Jane Austen, Sense and Sensibility: Ch. 33

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Chapter 33

After some opposition, Marianne yielded to her sister's entreaties, and consented to go out with her and Mrs. Jennings one morning for half an hour. She expressly conditioned, however, for paying no visits, and would do no more than accompany them to Gray's in Sackville Street, where Elinor was carrying on a negotiation for the exchange of a few old-fashioned jewels of her mother.

When they stopped at the door, Mrs. Jennings recollected that there was a lady at the other end of the street on whom she ought to call; and as she had no business at Gray's, it was resolved, that while her young friends transacted their's, she should pay her visit and return for them.

On ascending the stairs, the Miss Dashwoods found so many people before them in the room, that there was not a person at liberty to tend to their orders; and they were obliged to wait. All that could be done was, to sit down at that end of the counter which seemed to promise the quickest succession; one gentleman only was standing there, and it is probable that Elinor was not without hope of exciting his politeness to a quicker despatch. But the correctness of his eye, and the delicacy of his taste, proved to be beyond his politeness. He was giving orders for a toothpick-case for himself, and till its size, shape, and ornaments were determined, all of which, after examining and debating for a quarter of an hour over every toothpick-case in the shop, were finally arranged by his own inventive fancy, he had no leisure to bestow any other attention on the two ladies, than what was comprised in three or four very broad stares; a kind of notice which served to imprint on Elinor the remembrance of a person and face, of strong, natural, sterling insignificanced, though adorned in the first style of fashion.

Marianne was spared from the troublesome feelings of contempt and resentment, on this impertinent examination of their features, and on the puppyismw of his manner in deciding on all the different horrors of the different toothpick-cases presented to his inspection, by remaining unconscious of it all; for she was as well able to collect her thoughts within herself, and be as ignorant of what was passing around her, in Mr. Gray's shop, as in her own bedroom.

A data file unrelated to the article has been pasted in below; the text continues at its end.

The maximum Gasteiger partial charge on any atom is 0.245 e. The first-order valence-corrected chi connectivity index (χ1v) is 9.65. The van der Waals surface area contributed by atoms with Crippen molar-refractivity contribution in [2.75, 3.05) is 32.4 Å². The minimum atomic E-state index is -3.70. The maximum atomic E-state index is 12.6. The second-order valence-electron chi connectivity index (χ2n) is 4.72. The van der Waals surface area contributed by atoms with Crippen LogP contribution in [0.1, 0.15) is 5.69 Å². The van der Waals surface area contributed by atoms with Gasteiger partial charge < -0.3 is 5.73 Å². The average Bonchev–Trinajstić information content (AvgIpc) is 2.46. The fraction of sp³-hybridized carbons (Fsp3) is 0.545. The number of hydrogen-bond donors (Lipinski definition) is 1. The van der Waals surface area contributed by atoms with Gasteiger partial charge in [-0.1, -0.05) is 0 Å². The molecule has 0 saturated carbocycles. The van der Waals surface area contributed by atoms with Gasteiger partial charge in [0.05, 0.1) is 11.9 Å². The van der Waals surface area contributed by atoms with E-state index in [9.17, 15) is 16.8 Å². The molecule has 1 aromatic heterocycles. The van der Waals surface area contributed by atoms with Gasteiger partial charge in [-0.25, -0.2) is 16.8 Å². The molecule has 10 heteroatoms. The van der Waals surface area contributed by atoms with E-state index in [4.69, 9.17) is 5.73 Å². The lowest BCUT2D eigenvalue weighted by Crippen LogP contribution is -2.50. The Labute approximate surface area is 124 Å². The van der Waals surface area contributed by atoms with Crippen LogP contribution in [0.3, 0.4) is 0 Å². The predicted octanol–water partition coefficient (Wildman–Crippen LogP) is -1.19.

At last the affair was decided. The ivory, the gold, and the pearls, all received their appointment, and the gentleman having named the last day on which his existence could be continued without the possession of the toothpick-case, drew on his gloves with leisurely care, and bestowing another glance on the Miss Dashwoods, but such a one as seemed rather to demand than express admiration, walked off with a happy air of real conceit and affected indifferenced.

Elinor lost no time in bringing her business forward, was on the point of concluding it, when another gentleman presented himself at her side. She turned her eyes towards his face, and found him with some surprise to be her brother.

Their affection and pleasure in meeting was just enough to make a very creditable appearance in Mr. Gray's shop. John Dashwood was really far from being sorry to see his sisters again; it rather gave them satisfaction; and his inquiries after their mother were respectful and attentive.

Elinor found that he and Fanny had been in town two days.

"I wished very much to call upon you yesterday," said he, "but it was impossible, for we were obliged to take Harry to see the wild beasts at Exeter Exchangeh; and we spent the rest of the day with Mrs. Ferrars. Harry was vastly pleased. THIS morning I had fully intended to call on you, if I could possibly find a spare half hour, but one has always so much to do on first coming to town. I am come here to bespeak Fanny a sealw. But tomorrow I think I shall certainly be able to call in Berkeley Street, and be introduced to your friend Mrs. Jennings. I understand she is a woman of very good fortune. And the Middletons too, you must introduce me to THEM. As my mother-in-law's relations, I shall be happy to show them every respect. They are excellent neighbours to you in the country, I understand."

"Excellent indeed. Their attention to our comfort, their friendliness in every particular, is more than I can express."

X [d] sterling insignificance

Writing & Reading

An instance of one aspect of Austen's comic art. This is a deliberately, even torturously long, drawn-out sentence of ninety-one words (mirroring his own tortured deliberations) to this point, the last two words being the oxymoron "sterling insignificance." The adjective is justly earned, given the object of his concern, a toothpick case. A further refinement follows that phrase, the terse definition of a fop: "adorned in the first style of fashion."

X [w] puppyism

Writing & Reading

In Johnson a "puppy" is "a saucy, ignorant fellow."

Austen's quick strokes reveal the extremes of puppyism. In giving us a double frame—his self-satisfied egotism as he buys the toothpick case; Elinor's observation of him from a different angle—Austen reminds us that, almost invariably, all of us exist in a state of irony, which consists of the gap between how we see ourselves and how the person next to us sees us. This is a form of parallax.

 

X [d] affected indifference

Because he did not get the admiring looks he calculated his performance to elicit.

X [h] Exeter Exchange

Places

A building in London that housed on its top floor a menagerie of monkeys, big cats, and other animals. 

X [w] to bespeak Fanny a seal

Writing & Reading

To order a seal—the family crest—that would be impressed in the hot wax used to seal letters.